What’s more, a particular group of Franciscan friars later gave their name to one of the most famous forms of coffee. Thus, the cappuccino is named after the Capuchins, one of the various spiritual families which owe their origin to the great Catholic mediaeval saint, Francis of Assisi.
When coffee inevitably arrived in England, it was both very popular and very controversial. The first coffeehouse in Europe opened in London in 1652. An entrepreneurial young Greek named Pasqua Rosee opened a ‘Turkish Ale-house’ near the equivalent of London’s Wall Street. By 1708, there were recorded to be approximately 3000 coffee houses in just London alone.
But coffee couldn’t totally escape suspicion. In 17th century England drinking coffee was labelled as a custom which could lead to sedition. King Charles II twice tried to shut down coffee houses.
One of his ministers complained that when people drank wine, the discussion regarding the state of affairs was favourable to the king, but coffee kept people sober and thereby led to greater criticism of the government!
Coffee was further popularised in the Western world when the East India Company made regular mass purchases in the early 17th century. Throughout this period coffee houses sprang up across Europe. By the end of the century they had become the places where revolutions were born – figures such as Robespierre were habitual customers. Major businesses likewise came to birth in them. The insurance company Lloyds London, for example, emerged from the Lloyds Coffee Shop in the 18th century. Coffee travelled further westwards when European settlers spread coffee through their colonies in Asia and South America.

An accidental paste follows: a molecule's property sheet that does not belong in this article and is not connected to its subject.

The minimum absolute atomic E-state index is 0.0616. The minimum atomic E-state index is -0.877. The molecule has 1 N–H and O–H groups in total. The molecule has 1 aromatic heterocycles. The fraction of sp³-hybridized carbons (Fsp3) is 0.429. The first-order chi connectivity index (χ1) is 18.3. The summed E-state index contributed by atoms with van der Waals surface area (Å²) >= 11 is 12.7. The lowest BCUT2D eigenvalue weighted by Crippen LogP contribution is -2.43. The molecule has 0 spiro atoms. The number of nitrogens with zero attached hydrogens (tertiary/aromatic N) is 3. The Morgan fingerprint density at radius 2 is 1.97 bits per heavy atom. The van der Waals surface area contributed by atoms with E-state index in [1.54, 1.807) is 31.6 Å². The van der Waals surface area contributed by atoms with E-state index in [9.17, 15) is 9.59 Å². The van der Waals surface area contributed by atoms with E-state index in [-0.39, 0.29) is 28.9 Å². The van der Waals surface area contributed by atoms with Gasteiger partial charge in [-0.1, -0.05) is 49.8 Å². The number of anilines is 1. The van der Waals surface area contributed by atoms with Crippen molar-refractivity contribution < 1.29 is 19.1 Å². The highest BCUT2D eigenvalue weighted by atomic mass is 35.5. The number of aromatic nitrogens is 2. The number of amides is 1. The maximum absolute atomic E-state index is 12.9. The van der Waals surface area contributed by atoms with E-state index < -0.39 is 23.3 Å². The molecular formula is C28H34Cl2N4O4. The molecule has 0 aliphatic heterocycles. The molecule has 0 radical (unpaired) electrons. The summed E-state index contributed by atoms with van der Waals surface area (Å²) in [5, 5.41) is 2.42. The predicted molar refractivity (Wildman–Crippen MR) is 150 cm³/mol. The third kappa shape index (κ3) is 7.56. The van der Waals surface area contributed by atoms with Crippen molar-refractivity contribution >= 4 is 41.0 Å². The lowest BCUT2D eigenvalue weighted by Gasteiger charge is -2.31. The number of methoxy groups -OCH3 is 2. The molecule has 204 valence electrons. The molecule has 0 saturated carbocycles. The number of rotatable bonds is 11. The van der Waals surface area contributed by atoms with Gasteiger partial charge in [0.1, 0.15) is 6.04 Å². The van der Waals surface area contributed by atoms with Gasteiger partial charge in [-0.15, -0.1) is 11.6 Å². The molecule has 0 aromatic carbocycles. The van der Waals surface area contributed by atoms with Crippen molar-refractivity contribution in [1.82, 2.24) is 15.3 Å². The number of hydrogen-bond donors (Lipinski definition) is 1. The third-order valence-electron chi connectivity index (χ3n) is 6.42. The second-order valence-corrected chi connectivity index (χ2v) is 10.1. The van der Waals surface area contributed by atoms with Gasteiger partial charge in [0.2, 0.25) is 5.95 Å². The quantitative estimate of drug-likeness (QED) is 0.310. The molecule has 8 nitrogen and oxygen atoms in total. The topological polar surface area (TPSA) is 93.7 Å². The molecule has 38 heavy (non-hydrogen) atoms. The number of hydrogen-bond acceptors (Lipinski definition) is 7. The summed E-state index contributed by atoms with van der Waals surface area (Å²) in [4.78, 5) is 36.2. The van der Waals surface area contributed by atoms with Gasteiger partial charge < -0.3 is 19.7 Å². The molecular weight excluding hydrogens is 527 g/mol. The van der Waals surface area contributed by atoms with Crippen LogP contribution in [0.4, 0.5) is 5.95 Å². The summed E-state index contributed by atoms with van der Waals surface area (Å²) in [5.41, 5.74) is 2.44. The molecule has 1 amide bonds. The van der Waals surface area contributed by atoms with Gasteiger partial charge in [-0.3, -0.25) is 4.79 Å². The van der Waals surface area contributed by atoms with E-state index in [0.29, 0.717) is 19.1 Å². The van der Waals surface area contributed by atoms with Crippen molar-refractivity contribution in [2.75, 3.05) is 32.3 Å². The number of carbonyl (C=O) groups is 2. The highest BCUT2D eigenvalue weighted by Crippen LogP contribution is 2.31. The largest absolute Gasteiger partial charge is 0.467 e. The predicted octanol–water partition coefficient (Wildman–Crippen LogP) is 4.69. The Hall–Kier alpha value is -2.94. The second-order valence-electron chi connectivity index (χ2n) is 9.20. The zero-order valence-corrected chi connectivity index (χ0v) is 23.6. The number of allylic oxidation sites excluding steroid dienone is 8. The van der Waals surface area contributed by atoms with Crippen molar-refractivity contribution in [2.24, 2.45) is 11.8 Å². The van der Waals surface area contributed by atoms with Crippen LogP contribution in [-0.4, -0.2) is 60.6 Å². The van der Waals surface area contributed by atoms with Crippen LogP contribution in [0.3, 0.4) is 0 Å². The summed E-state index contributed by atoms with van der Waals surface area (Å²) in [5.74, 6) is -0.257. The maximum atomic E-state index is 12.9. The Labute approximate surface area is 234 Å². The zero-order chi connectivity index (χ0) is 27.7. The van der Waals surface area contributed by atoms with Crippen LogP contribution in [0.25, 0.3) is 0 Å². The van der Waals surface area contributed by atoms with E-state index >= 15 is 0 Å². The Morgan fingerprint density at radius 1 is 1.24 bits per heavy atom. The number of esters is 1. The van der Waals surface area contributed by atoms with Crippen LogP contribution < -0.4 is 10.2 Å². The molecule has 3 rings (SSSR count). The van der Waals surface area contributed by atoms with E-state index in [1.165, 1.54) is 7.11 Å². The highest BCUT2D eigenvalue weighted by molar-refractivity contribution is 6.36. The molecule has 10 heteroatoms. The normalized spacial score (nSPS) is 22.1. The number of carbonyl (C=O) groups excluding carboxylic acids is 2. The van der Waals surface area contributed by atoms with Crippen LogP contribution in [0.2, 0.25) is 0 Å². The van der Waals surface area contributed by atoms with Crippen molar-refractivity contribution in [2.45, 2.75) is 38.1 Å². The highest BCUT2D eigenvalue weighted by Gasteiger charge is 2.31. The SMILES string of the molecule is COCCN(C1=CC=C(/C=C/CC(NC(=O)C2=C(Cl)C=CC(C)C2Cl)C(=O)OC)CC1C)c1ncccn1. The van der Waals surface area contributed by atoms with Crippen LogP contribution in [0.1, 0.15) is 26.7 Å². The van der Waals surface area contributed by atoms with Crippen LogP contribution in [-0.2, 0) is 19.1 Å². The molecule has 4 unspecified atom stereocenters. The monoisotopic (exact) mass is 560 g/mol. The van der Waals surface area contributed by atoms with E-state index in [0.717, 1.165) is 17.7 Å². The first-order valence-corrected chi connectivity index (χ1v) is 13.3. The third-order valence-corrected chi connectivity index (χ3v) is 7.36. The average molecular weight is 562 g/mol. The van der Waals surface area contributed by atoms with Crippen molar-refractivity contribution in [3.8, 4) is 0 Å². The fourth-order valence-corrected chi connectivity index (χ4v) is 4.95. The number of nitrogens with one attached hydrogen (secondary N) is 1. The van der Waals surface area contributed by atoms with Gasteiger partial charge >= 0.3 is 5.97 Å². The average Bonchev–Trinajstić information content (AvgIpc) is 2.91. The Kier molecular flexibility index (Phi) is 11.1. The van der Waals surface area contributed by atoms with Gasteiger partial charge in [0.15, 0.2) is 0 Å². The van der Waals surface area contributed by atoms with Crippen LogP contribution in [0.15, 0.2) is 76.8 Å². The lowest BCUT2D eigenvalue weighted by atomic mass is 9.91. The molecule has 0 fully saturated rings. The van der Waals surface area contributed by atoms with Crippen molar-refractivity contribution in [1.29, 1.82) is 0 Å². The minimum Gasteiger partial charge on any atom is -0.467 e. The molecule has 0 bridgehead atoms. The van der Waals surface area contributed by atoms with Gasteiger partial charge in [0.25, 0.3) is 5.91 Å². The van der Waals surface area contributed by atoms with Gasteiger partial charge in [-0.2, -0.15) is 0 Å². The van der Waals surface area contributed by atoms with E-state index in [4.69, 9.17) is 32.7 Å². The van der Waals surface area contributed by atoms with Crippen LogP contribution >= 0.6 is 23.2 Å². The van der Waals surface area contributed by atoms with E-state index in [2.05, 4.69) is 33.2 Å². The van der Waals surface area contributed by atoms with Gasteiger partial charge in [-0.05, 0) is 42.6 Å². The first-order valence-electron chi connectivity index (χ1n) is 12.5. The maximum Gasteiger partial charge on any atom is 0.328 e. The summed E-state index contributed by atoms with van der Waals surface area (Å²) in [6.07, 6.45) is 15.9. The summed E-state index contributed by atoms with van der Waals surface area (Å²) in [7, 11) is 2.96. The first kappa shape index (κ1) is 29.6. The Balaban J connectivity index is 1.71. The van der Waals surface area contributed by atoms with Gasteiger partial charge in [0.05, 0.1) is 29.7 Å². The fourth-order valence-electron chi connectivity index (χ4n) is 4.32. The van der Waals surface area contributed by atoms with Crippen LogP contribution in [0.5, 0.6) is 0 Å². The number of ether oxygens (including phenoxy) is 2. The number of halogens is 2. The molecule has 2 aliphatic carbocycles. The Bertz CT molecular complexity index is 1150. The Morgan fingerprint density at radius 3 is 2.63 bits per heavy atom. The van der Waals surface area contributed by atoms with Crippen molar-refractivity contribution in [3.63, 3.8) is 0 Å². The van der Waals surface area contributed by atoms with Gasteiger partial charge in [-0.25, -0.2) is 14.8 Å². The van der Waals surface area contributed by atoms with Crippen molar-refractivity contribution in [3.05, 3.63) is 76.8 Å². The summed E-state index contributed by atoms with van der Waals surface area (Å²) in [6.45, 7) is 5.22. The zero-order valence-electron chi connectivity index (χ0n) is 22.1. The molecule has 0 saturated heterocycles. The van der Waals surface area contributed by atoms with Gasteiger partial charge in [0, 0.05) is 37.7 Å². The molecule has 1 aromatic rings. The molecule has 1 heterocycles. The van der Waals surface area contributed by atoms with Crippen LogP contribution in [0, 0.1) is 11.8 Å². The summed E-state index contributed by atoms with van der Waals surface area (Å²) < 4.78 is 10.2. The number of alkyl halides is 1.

Taking all of this into account, the historical narrative around the birth of coffee shops in London and Paris in 18th– and 19th-century Europe needs revising. These same European coffee houses are essentially the descendants of an earlier Islamic coffee house culture. To remedy this Euro-centric outlook, looking through a lens of decolonisation of history strongly requires us to wake up and smell the coffee – and a good way to start would be by appreciating more the Islamic roots of at least this everyday beverage.
Currently the exhibition at the British Museum in London offers an ideal opportunity to do this, with a collection ranging from coffee pots to paintings from centuries ago displayed for the public to view and learn. Undoubtedly these artefacts are physical objects which provide a wider insight into the human stories, traditions and nations that were created around them. It also provides an insight into the different methods for preparing and serving the coffee in the various regions, from ornate Turkish cup-holders to Bedouin coffee pots.
Life in a cup: coffee culture in the Islamic world is on display at the British Museum in London until the 18th September 2022. You can book your place for free here.